Tobacco farmers face prosecution

HARARE - The Tobacco Industry and Marketing Board (TIMB) says farmers who do not destroy their golden leaf stalks by next Tuesday will be prosecuted.

According to the country’s regulations, farmers are expected to comply with the Plant Pests and Diseases Act to prevent the carryover of diseases and pests to the next farming seasons.

“All tobacco growers are reminded that the Plant Pests and Diseases Act (Chapter 19: 08) requires that all tobacco stalks be destroyed by May 15 of every year,” TIMB said.

“Destruction of stalks helps to reduce carryover of diseases and pests. This is most effective when tobacco stalks are destroyed immediately after the final harvest. Tobacco growers who fail to destroy stalks should be reported to Department of Research and Specialist Services (Plant Quarantine Services Institute), Agritex, Tobacco Research Board or TIMB.”

The caution comes at a time when the tobacco industry is battling the resurgence  of a virus called potato virus Y (PVY), caused mainly by farmers who fail to destroy their stalks after harvesting.

This year, PVY, became a huge challenge to tobacco farming.

According to the Tobacco Research Board, the outbreak of diseases across the country could have cut tobacco yield by about 30 percent.

TRB and the TIMB attributed the outbreak of the PYV disease to growers failing to adhere to the legislated stalk destruction, sowing and planting dates, putting the Zimbabwe tobacco industry at risk.

These requirements are enshrined in the Act, which states that tobacco plants must be destroyed before May 15 each year and lands other than those being used for the current season’s crop should be free of living tobacco plants at all times.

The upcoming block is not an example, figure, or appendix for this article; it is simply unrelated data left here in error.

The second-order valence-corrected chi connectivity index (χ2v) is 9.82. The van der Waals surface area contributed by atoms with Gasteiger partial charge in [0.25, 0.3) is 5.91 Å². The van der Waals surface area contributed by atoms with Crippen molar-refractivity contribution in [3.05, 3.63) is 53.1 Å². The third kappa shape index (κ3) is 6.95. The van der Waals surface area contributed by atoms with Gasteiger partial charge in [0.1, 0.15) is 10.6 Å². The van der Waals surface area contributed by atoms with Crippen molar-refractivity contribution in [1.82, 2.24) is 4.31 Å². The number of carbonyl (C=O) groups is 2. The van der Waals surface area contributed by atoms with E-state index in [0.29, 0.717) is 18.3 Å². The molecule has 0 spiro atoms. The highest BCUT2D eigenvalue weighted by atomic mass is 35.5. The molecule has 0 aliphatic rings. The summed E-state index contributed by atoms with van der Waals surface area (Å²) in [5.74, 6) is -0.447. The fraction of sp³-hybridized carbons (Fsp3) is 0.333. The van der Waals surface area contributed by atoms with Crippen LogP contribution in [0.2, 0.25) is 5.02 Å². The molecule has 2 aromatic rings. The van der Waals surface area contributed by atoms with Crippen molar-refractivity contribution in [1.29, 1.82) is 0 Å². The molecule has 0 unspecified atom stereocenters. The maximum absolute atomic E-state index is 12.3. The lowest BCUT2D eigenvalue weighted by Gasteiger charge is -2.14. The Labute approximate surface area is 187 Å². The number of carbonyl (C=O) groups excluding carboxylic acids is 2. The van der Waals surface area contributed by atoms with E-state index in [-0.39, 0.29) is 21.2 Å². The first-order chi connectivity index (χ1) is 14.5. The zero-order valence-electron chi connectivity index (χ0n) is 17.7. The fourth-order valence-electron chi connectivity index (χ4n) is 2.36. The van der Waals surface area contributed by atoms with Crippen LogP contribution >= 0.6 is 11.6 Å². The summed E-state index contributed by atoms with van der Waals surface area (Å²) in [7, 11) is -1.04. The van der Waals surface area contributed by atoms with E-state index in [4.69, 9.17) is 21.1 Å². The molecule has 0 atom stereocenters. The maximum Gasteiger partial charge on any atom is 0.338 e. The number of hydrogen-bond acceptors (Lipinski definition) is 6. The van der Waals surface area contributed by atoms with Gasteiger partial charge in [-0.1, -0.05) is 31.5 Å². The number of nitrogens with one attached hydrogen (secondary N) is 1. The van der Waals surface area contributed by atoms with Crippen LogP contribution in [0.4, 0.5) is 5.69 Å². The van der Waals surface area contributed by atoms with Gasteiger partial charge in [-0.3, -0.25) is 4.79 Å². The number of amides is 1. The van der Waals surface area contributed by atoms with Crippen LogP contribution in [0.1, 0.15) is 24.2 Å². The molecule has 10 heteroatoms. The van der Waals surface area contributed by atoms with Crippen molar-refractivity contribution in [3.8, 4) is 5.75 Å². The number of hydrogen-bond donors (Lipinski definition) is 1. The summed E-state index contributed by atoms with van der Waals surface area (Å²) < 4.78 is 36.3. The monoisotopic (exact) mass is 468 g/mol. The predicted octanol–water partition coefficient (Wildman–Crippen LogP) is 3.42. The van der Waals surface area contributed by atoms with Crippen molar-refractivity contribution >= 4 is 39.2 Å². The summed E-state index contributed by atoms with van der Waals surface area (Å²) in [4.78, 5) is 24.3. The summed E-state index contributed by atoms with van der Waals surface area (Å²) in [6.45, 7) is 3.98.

The PVY disease was first detected in Zimbabwe in the 1930s through research done by TRB. In the 1960s, the disease devastated the Zimbabwean golden leaf.

The threat of the viral disease returned in the 2004/6 season with nearly 100 percent yield losses being reported on flue-cured tobacco.

Now, the disease is threatening to collapse the tobacco industry.

Additionally, other relevant sections of the Act, state that tobacco should not be sown before June 1 of each year and that tobacco seedlings should not be transplanted into the field before September 1 of each year.

It further states that all seedbeds must be destroyed as soon as they are no longer required for the current season’s crop and no later than December 31 of each year. These legislated dates are based on data collected by TRB researchers.

For a contravention of regulations requiring the destruction of tobacco plants by a specified date or prohibiting the planting of tobacco plants between specified dates, a grower will be subjected to a fine not exceeding $100 — for a first offence — for each hectare or face one year imprisonment or both.

TIMB noted that for a second or subsequent conviction, farmers will be liable “To a fine not exceeding two hundred dollars for each hectare or part thereof in respect of which the offence is committed or to imprisonment for a period not exceeding two years or to both such fine and such imprisonment”.

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